nurse and mom-to-be: ¬†Hello!! I must say I love your blog and wit!! Patients are so lucky to have such a skilled sonographer like you. I must say I’ve experienced both. My last one we met ¬†(18 Week ultrasound) was great, 20+ years experience and worked with higher-acuity patients, too. She respected our wishes and wrote down the sex with a picture for us to open later. She asked us to leave the room so she could analyze the image. We also asked her track record and she says she does not reveal if not sure. She labeled every body part for us and thoroughly educated us, as I’m sure you do, too!! I’ve been a nurse for 10 years so I can only imagine the questions you get! ¬†Love the idea of your site – you really utilize your talent and help us crazy pregnant ladies!!

Best wishes and I’m now a subscriber (and huge fan), yay!

wwavb: ¬†Hi! Thank you so much for reading and your kind words! AWESOME!! I’ve worked two years on content, and I would love to make my site into a book one day!! ¬†I think it would be an entertaining read for anyone and a great shower gift for new moms:) Your great feedback was a great Mother’s Day gift, by the way!

Subscribe for more accurate, reliable ultrasound facts and information for moms to be!

 

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Posted on May 8th, 2014 by wombwithaviewblog.com

I LOVE IT! ¬†What a breath of fresh air I received from a reader – someone who actually wants to avoid fetal sex determination! Now, don’t get me wrong. Though I held off on the potty shot for my first, I was a full-time certified sonographer working several years by the time the second came along. I personally couldn’t wait to see for myself. I even scanned myself in the process (we all do this, by the way)!

This post comes from someone who definitely fits into Club Minority. She wanted to wait for The Stork, but that was just not good enough for everyone else in her family!

distressed mama: ¬†Hello, I’ve really enjoyed reading your blog. From everyone’s posts, I can see that I am in the minority — my husband and I want to be surprised with the sex of the baby on the day I deliver.
We got the anatomy scan a few weeks ago, and the tech was very respectful of our wishes. She didn’t reveal the sex to us, and we left with the attached pictures.
We sent my sister the top picture in a text message. Upon seeing it, she immediately said, “I think I know what it is…,” and blurted out her guess. That really bothers me because it seems that the rest of my family believes her and is taking her opinion as fact. I still don’t want to find out, but I don’t want anyone else to be so certain that they know, either!
Based upon the first picture in the set of 3 I’m sending, is the sex of the baby obvious to you? I figure that if you can’t tell, then my sister who is NOT a trained ultrasound tech can’t tell, either!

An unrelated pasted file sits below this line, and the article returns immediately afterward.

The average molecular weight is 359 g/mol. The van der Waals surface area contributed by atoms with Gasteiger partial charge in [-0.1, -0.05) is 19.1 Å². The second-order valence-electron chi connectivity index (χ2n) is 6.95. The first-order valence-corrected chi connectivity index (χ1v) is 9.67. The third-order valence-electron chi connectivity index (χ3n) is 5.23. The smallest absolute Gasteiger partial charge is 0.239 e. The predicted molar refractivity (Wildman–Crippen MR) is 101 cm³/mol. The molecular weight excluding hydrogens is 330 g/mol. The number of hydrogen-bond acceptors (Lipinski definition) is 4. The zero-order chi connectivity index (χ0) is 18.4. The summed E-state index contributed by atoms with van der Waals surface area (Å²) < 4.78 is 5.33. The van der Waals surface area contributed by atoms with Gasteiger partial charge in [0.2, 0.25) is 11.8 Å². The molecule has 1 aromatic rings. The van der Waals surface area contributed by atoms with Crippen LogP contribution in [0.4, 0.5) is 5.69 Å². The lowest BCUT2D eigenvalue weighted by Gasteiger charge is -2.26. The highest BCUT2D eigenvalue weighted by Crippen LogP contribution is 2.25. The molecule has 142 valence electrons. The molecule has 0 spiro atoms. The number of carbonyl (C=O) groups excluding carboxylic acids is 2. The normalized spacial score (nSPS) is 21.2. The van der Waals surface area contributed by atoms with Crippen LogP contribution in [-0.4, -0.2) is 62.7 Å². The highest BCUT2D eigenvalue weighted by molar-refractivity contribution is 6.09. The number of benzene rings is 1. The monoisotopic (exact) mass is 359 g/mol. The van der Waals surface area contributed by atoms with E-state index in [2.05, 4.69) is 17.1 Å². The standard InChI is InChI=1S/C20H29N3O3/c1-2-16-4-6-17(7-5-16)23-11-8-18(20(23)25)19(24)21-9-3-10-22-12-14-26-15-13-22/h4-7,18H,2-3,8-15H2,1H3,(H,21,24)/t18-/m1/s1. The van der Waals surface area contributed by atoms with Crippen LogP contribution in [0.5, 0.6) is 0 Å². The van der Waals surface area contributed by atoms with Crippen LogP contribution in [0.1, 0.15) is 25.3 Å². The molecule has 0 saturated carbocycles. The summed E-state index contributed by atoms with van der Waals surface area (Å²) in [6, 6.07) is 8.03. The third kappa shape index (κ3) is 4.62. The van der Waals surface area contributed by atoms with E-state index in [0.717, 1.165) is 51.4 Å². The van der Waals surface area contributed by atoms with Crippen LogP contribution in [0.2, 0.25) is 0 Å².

Thanks for your blog, it’s always fun to hear what you think about these ultrasounds from “the other side” of the wand!
fetal sex determination

wwavblogger: ¬†I LOVE IT!! ¬†First things first. Absolutely, positively NO genitalia in that shot whatsoever! The black oval in the pelvis is baby’s bladder and I’m guessing she thinks she sees something just above that which is a very small section of umbilical cord at abdominal insertion. Either way, you are totally correct in that if I can’t see parts, neither can anyone else! Tell your fam they have a 50/50 shot at guessing;)

***

Everyone the expert, right? And, yes, the desire is overwhelming for patients to know gender as soon as the pee stick shows +. However, sometimes the desire comes more from the family than the patient!

From the other side of the wand, I can tell you people often believe what they want to see, not what’s really there. Distressed Mom, be sure to let us know what The Stork drops at your door!
Thanks for reading!
Have a similar story? Do you desperately want a surprise?
Is your family driving you nuts with constant harrassment to find out?
If so, email me with your experience at wombviewerblog@gmail.com!

For your most reliable ultrasound information, subscribe here.

 

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Posted on May 7th, 2014 by wombwithaviewblog.com

The Pregnant Belly Comes in All Shapes

Pregnant bellies are as different as the people to whom they are attached. You just can’t compare your pregnant belly to anyone else’s, and no one else should, either. But that doesn’t stop some people from comparing pregnant belly size to their standards for small or big.